Impact of the new law
Digital signpost through traffic
China’s parliament prescribes a security law for the autonomous Hong Kong that enables the central government to intervene directly
The Standing Committee of the Chinese Parliament passed a so-called National Security Act for Hong Kong this Tuesday (local time), reported the one appearing in Hong Kong South China Morning Post. The decision was made unanimously. Hong Kong’s only representative on the panel raised his hand for the new law.
In the autonomous city, cooperation with foreign powers, undermining state power, terrorism and the pursuit of state independence are now becoming a reality punished. The maximum sentence is life imprisonment. Ultimately, the interpretation of the law is not left to the local authorities. In addition, there is Hong Kong law in case of doubt.
China has a two-tier parliament called the National People’s Congress. The committee, which has around 3,000 members, meets only once a year and passes basic laws such as constitutional changes. It also elects the president, government, top judges and prosecutors. It had recently given its Standing Committee a mandate to draw up and pass legislation to this effect.
Attempts to have a similar law passed in 2003 by the Parliament of the Autonomous Special Administrative Region – that is the official name for the status of the metropolis at the mouth of the Pearl River – had failed at the time. Although the majority of the parliamentarians, who were mostly connected to business, had been willing, the plans had caused massive protests among the population. More than one half a million people went out into the street.
Hong Kong was a British colony until 1997. The colonial rulers had given the city, which had long been dictatorial, a semi-democratic constitution a few years before the treaty was returned to China, which gave the various economic chambers and professions considerable influence on the legislation. The system was taken over by the People’s Republic.
The city of seven million, the most important stock exchange in East Asia after Tokyo, has its own currency, its own economic policy and its own immigration policy. A customs and passport border still exists for the People’s Republic.
Immigrants from the People’s Republic often face considerable rejection, while part of the locals complain of gentrification pressures due to mainland Chinese capital flowing into the city and slow displacement of the local language.
Since summer 2019, Hong Kong has been shaken by protests against a proposed law that extradites people to the People’s Republic. At times over a million people took to the streets, later the protests became smaller and more militant.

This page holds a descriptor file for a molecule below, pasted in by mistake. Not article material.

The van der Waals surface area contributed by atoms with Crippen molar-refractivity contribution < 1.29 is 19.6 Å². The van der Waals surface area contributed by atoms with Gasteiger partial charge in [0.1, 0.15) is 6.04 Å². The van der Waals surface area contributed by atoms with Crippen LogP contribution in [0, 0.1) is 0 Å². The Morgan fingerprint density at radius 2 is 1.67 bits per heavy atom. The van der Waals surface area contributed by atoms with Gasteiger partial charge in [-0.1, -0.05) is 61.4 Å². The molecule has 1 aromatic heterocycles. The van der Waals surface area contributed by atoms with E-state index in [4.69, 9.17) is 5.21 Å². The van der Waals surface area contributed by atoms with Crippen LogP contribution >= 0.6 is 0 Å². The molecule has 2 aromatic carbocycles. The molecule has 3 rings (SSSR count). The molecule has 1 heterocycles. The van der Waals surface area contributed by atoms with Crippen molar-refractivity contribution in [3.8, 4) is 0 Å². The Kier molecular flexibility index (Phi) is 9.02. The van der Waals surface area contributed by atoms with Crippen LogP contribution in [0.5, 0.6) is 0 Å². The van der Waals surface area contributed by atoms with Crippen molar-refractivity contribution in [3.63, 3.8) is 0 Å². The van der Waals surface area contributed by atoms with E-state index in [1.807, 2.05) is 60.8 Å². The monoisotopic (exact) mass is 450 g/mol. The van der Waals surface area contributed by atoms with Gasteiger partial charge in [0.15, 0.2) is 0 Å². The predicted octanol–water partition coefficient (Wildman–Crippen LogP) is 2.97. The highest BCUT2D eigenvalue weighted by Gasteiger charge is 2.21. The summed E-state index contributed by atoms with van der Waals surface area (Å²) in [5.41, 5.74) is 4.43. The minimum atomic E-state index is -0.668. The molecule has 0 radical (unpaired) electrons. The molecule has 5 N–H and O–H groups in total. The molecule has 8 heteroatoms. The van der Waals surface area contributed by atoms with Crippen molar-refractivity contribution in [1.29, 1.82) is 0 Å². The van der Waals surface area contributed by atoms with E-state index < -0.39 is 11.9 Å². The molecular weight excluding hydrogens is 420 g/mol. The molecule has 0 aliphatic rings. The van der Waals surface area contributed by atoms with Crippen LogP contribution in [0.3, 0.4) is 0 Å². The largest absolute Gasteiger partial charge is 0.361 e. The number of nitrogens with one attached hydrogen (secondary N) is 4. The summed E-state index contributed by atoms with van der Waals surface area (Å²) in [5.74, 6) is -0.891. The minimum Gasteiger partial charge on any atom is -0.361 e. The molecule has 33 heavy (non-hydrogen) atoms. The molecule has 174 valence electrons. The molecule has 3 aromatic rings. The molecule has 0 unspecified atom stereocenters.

Images of violent police and their cooperation with mafia thugs on the one hand and brutal attacks by youth demonstrators on passers-by who expressed support for government policies on the other hand shook the city. Opposition parties won a landslide victory in local elections in November and have since controlled 17 of the 18 counties.
The new law will certainly make it more difficult to resist the increasing influence of the Beijing leadership on the city. The opposition group Demosisto announced on Tuesday their dissolution known. Joshua Wong, one of the key Demosisto figures, had previously announced his retreat. Wong is best known in the West for his contacts with right-wing US politicians and the local knight press.
As the reason for his withdrawal, he stated that he was afraid of a prison sentence and extradition to the People’s Republic. Under the new law, the central government will be responsible for its interpretation and, in part, for monitoring compliance. In the future there will be a central government agency in the city that officially collects information deemed relevant to the law and can also hand over individual cases to courts in the People’s Republic for legal prosecution.
However, Wong’s association is only a small part of a diverse opposition in the city, which includes left-wing trade unionists and independent socialists as well as liberals or right-wing local patriots. The effects of the new law are therefore still completely open in November on the elections for Legco, the Hong Kong parliament.
So far, the opposition had had some hopes of winning a majority there for the first time in its history. However, it is now uncertain whether the new law may be used to hinder their candidates or even exclude them from the election, as some in the city fear.
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